Elizabeth, despite being the savior of the needy, is doubtful of Lila. The fuck? Suddenly she is not going to feel empathy for Lila because she thinks Lila is a snob and god forbid anyone special enough to work at The Oracle should dare do something like that? Or maybe she is just mad the attention is on someone she isn’t able to help.
Another student, Susan Wyler, emerges from the character bermuda triangle, and admits to Lila that she went out with John and the same thing happened. (I feel like this is similar to an episode of 90210. Or something.) They both confront John in the Dairi Burger, stating that he needs help. Suddenly John’s friends realize what happen and leaving him sitting all along, to ponder the error of his ways. Lila suddenly feels a bit better, but isn’t totally cured by the end of the book, which is a bit more realistic. Although she does end up getting involved with the world’s most inappropriate therapist, but I’ll write about that later.
In the completely ridiculous subplot, Sam and Jessica are going through…the opposite of sexual assault, I think? As in, they can’t keep their hands off each other and they are afraid that they will let things go to far. Just get over it and wear a condom. What’s the big deal? They both seem to want it badly, and the only reason they find they want to stop is because of some uptight morals and not because of their own choice. So they both decide to engage in activities that won’t allow them to have too much physical contact, and hilarity ensues. And then they resolve it by just agreeing to trust each other.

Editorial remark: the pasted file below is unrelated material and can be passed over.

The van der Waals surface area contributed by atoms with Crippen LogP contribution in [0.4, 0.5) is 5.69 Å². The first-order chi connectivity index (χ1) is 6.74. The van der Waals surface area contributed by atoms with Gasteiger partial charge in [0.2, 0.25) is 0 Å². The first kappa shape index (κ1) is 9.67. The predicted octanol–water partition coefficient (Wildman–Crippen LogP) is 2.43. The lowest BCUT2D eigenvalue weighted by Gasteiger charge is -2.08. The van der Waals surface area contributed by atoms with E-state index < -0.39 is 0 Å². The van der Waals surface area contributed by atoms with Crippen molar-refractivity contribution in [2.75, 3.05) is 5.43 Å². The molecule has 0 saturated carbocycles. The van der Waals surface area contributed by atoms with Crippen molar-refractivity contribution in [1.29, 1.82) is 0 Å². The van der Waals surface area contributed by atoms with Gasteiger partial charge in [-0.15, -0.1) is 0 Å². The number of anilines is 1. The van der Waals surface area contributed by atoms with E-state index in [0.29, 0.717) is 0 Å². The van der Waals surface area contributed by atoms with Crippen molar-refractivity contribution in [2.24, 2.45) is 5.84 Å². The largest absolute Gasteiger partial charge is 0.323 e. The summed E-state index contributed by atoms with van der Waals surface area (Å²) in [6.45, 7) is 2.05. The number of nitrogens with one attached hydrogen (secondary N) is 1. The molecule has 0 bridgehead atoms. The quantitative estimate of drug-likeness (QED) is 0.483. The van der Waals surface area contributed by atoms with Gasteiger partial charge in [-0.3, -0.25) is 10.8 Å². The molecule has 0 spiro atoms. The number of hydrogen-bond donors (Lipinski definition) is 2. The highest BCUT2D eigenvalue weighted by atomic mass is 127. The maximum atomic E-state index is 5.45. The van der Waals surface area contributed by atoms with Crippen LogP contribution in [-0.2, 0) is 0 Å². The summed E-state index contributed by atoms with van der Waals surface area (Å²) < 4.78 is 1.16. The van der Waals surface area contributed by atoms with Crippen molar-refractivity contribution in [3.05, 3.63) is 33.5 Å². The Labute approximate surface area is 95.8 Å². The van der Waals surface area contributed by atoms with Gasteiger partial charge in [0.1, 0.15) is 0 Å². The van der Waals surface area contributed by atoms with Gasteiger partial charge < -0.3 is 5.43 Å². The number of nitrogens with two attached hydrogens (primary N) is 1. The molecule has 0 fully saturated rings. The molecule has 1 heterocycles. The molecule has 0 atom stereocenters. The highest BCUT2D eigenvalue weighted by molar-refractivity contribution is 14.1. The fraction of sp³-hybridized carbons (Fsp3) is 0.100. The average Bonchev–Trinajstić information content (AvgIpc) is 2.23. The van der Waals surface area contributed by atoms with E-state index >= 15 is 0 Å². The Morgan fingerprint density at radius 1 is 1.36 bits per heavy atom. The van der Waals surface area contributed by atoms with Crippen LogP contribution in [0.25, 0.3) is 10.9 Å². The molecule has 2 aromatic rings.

Why was the sexual assault plotline juxtaposed with the ridiculous subplot? Anyone who has taken Intro to Women’s Studies knows that sexual assault is not about sex specifically. Was that trying to lighten the tone?
Ok, now I shall step onto my soapbox. John seemed to be angry because he broke up with Jennifer Mitchell, who was being distant and wishy-washy with him. It got him annoyed and of the “you girls are all alike, you seem to want one thing, and then say another! No means yes!” mentality. So really, it’s not John’s fault that he tried to assault Lila? It’s because his girlfriend dumped him? THE FUCK??!?##